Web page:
The University of Winnipeg recognizes that we are located on Treaty One land, in the heart of the Metis homeland. The future of Manitoba and our success as a province depends on the education system's ability to reach out to Indigenous people, nurture their talents and learn from and incorporate their traditional knowledge. Indigenization is about brining Indigenous people, perspectives, cultures and traditions into every aspect of the academy. For this reason, The University of Winnipeg is continuously seeking to advance reconciliation, incorporate Indigenous knowledge into our institution, and implement the Calls to Action identified by the Truth and Reconciliation Commission. The University of Winnipeg is guided by both the Calls to Action specifically, as well as an overarching commitment towards reconciliation and Indigenization. We use a holistic approach in working towards these goals.
The Truth and Reconciliation Commission's Call to Action 63.iii in particular guides us as an institution; we strive towards increasing intercultural understanding, empathy, and mutual respect. Throughout our courses, and across our departments, this Call to Action is our aim. This includes continuing education and our programs for professional development and training such as Indigenous Insights. With this holistic approach in mind, we have adopted several future goals that relate to specific Calls to Action, including:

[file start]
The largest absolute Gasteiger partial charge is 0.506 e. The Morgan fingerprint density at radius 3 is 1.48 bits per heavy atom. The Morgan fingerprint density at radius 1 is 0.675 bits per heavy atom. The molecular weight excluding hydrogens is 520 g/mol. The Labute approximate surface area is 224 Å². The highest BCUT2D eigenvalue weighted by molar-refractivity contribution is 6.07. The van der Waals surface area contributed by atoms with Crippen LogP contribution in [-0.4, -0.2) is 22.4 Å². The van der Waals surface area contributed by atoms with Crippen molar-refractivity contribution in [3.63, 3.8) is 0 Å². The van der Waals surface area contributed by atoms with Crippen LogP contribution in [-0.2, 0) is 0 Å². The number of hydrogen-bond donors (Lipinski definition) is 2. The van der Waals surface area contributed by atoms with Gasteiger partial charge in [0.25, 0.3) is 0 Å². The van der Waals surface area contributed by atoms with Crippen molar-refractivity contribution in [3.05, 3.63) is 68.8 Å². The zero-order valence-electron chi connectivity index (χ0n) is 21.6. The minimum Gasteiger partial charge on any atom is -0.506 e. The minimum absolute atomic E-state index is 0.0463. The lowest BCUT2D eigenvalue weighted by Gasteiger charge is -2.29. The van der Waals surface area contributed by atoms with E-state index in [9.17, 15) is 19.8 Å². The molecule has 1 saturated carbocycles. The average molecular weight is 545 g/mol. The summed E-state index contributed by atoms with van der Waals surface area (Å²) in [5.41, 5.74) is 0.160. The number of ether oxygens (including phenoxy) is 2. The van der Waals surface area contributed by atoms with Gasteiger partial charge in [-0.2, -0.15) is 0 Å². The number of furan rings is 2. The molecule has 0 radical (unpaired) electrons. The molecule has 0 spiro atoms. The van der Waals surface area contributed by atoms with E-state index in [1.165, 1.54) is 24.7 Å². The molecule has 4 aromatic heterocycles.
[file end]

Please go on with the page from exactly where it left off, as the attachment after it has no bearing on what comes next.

- Call to Action 16: The University has already achieved a great deal in regards to Call to Action 16, which calls upon post-secondary institutions to create programs in Aboriginal languages. We will further our commitment to this call to action by strengthening our pre-existing language programs, as well as pursuing new opportunities to expand the number of programs and courses offered at the University.
- Call to Action 11: While this Call to Action is directed specifically at the federal government, we believe that as an institution we can play an important role in supporting Indigenous students who are pursuing a post-secondary education. To this end, The University of Winnipeg provides Indigenous students with a wide range of supports. University of Winnipeg's Opportunity Fund assists students from traditionally underrepresented populations, such as inner-city and Indigenous students, access post-secondary education. Since 2007, over $2.7 million in bursaries has been awarded to over 2,600 students. Additionally, Indigenous students at The University of Winnipeg have access to a range of academic, social and cultural supports that helps them achieve academic success and facilitates their engagement with graduate school opportunities, meaningful employment, and leadership roles. To do our part to meet the 11th Call to Action, The University of Winnipeg will continue to provide a wide range of supports to Indigenous students. The University will also review funding structures to ensure that Indigenous students have the tools and supports they need to attend university.
Anglican Diocese of Rupert’s Land
Call to Action: 60